The Juniperus Ashei
is commonly known as Ashe Juniper
, Brake Cedar
, Break Cedar
, Mexican Juniper
, Mountain Cedar
, Ozark White Cedar
, Post Cedar
, Rock Cedar
, Texas Cedar
, as well as Texate< Go Back
Ashe juniper has a limited range in southwestern North America. It
occurs in disjunct populations in southwestern Missouri and Arkansas, in
the Arbuckle Mountains of southern Oklahoma, and in Coahuila, Mexico.
The main population occurs in west-central Texas, largely on the Edwards
The accepted scientific name for Ashe juniper is Juniperus ashei
Buchholz. Ashe juniper is thought to hybridize with redberry juniper
(J. pinchotii) [19
]. Adams and Kistler [3
] summarized a number of
studies that investigated the report that Ashe juniper hybridizes with
eastern redcedar (J. virginiana) [17
]. They concluded that there was
no evidence of gene flow between the two species, even though their
ranges overlap, and morphological intermediates exist. There are no
recognized subspecies, forms, or varieties of Ashe juniper.
Ashe juniper forms dense to open communities with oaks (Quercus spp.),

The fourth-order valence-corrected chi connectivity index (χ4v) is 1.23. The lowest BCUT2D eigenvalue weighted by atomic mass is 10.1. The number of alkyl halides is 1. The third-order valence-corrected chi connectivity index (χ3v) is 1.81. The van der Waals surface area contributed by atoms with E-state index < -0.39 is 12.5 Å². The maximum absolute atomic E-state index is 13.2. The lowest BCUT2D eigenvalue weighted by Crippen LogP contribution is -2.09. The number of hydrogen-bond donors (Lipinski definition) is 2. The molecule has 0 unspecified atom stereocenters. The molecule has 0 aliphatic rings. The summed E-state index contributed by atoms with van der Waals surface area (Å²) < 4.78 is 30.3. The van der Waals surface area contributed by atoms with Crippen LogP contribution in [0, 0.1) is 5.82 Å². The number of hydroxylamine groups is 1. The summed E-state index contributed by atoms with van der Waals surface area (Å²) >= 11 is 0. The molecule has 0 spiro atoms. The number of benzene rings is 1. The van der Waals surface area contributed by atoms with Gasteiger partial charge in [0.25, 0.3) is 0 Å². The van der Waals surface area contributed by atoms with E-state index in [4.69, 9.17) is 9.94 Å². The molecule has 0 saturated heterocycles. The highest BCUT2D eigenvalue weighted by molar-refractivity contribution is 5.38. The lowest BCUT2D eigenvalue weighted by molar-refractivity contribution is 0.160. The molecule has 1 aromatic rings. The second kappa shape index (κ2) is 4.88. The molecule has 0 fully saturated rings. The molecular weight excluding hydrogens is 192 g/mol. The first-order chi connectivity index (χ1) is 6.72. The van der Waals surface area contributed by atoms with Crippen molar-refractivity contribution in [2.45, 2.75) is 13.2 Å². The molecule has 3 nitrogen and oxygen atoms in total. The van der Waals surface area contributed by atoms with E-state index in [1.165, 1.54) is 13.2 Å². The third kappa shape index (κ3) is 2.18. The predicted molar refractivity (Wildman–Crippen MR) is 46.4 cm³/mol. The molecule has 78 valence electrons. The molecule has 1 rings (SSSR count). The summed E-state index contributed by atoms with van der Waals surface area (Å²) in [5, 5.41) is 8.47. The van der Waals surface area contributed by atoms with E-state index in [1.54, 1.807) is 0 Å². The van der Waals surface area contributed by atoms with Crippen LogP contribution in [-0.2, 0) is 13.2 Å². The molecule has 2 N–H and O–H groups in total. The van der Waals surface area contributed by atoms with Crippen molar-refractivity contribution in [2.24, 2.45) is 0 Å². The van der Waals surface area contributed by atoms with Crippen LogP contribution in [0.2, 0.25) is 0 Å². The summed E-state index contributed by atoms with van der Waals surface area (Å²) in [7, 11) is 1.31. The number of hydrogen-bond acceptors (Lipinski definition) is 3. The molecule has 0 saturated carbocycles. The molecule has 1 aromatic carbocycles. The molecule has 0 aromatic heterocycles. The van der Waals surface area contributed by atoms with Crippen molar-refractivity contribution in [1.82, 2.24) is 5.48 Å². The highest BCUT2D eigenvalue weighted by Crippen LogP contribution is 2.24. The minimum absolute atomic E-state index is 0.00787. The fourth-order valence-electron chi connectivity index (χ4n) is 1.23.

including live oak (Q. virginiana) and Mohr oak (Q. mohriana), Texas
persimmon (Diospyros texana), and mesquite (Prosopis spp.). These
communities have invaded many acres of adjacent little bluestem
(Schizachyrium scoparium) grasslands as a result of overgrazing and fire
Publications which list Ashe juniper as a dominant or codominant
Utilization of grass- and shrublands of the southwestern United States .
A comparison of some woody upland and riparian plant communities
of the southern Edwards Plateau .
An ecological comparison of upland deciduous and evergreen forests of
central Texas .
North American shrublands .
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Much of the information presented here is attributed to:
Sullivan, Janet. 1993. Juniperus ashei. In: Fire Effects Information System, [Online].
U.S. Department of Agriculture, Forest Service,
Rocky Mountain Research Station, Fire Sciences Laboratory (Producer). Available at USDA Forest Service.